One common digestive complaint that people have is bloating. The background for this problem, to some degree, is North American diets and processed food intake. I want to address bloating that is brought on by small intestine bacterial overgrowth. This is a common problem that I am encountering in patients more and more. Bacteria populate our intestinal tract helping with food breakdown and absorption as well as the manufacture of B vitamins and Vitamin K. They help strengthen our immune system at the level of the gut and help prevent absorption of large protein molecules which could contribute to food allergies.
There are good bacteria and bad bacteria that make up your bacterial flora. If our intestines are populated with ‘bad’ bacteria, these bacteria can compete with our good bacteria and cause us problems. Bacteria can ferment food meant for the human host by their inappropriate location in the small intestine. This fermentation causes hydrogen or methane gas which can lead to IBS symptoms of bloating, gas, and belching, heartburn, nausea, abdominal pain and in some cases diarrhea or constipation. Other symptoms can include systemic symptoms like headache, joint pain and fatigue. Bad bacteria can also compete with us for nutrients including B12 and iron which could leave us in a deficient situation.
These bacteria eat carbohydrates in the form of all sweeteners and starches (grains, beans, and starchy vegetables). Prebiotic nutrients such as inulin, fructooligosaccharides and arabinogalactan are consumed by these bacteria as well. Thus when dealing with this problem, one must eat a diet that starves the bacteria but feeds the person. These bacteria can damage the digestive function not to mention the absorptive structure and integrity of the small intestine. This process contributes to food allergies via increased permeability of the gut.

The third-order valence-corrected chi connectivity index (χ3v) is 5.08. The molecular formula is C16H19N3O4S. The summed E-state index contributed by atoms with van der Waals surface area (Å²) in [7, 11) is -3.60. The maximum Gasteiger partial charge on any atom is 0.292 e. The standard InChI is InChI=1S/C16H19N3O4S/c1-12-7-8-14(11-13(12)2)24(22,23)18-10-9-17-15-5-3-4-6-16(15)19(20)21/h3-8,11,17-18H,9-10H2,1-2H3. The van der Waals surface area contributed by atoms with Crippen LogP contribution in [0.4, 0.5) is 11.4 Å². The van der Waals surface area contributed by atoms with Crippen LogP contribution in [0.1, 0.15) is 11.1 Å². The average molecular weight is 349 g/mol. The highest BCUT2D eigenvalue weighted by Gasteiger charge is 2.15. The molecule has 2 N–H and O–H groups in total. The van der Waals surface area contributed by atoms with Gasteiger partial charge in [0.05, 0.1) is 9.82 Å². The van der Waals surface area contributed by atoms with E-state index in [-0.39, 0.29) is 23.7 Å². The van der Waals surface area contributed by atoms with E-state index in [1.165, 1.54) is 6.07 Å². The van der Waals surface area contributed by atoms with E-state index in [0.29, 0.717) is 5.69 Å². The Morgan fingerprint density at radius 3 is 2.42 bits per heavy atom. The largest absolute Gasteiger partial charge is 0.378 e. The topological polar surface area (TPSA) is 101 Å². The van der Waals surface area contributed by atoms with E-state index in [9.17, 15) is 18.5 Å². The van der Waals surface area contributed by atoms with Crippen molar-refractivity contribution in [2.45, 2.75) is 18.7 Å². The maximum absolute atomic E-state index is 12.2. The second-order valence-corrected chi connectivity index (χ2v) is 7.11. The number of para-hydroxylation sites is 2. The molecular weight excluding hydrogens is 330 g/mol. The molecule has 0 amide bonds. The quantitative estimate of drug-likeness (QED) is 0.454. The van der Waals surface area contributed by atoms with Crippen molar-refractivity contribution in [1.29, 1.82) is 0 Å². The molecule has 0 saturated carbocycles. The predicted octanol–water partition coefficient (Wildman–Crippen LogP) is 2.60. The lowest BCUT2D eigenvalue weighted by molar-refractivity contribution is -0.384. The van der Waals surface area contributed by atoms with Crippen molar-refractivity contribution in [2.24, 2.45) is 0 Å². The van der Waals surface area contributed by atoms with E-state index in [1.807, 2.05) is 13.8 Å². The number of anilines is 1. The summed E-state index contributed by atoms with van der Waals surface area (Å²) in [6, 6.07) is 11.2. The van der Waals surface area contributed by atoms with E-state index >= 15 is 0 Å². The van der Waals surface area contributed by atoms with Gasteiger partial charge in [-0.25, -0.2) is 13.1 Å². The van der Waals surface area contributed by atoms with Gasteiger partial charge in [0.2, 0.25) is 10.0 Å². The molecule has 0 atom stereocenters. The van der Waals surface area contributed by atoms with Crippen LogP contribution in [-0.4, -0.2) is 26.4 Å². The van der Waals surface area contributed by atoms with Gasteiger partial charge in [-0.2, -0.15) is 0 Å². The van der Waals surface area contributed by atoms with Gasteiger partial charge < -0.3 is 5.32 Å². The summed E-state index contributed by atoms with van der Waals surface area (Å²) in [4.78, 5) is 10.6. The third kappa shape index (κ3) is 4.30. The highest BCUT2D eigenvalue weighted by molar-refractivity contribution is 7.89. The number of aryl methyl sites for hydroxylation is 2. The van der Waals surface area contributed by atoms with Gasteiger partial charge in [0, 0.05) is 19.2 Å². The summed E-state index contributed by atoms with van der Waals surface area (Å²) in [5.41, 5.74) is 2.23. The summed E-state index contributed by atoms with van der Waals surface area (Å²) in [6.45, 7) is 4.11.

How does one know if they have this problem? Ask your MD for a hydrogen/methane breath test. When these bacteria ferment carbohydrates they produce methane and hydrogen gas that can be measured. Treatment once established that SIBO is a problem is extensive. Antibiotics can be used for a short course therapy (14 days). If using natural medicine that act like antibiotics (allicin being one example) treatment is for 30 days. Treatment also requires a prokinetic drug which keeps the bacteria from stagnating in the small intestines and an extensive diet (specific carbohydrate or GAPS diet) for a matter of months. Comprehensive treatment also includes probiotic bacteria and small intestinal healing agents (l-glutamine, zinc carnosine to list a few examples). Please talk to your MD or consult with your naturopathic doctor if you feel you have this problem.
Reference: The Townsend Letter Feb/March 2013 Small Intestinal Bacterial Overgrowth: Often Ignored Cause of Irritable Bowel Syndrome. Allison Siebecker, ND, MSOM, L.Ac and Steven Sandberg-Lewis, ND, DHANP.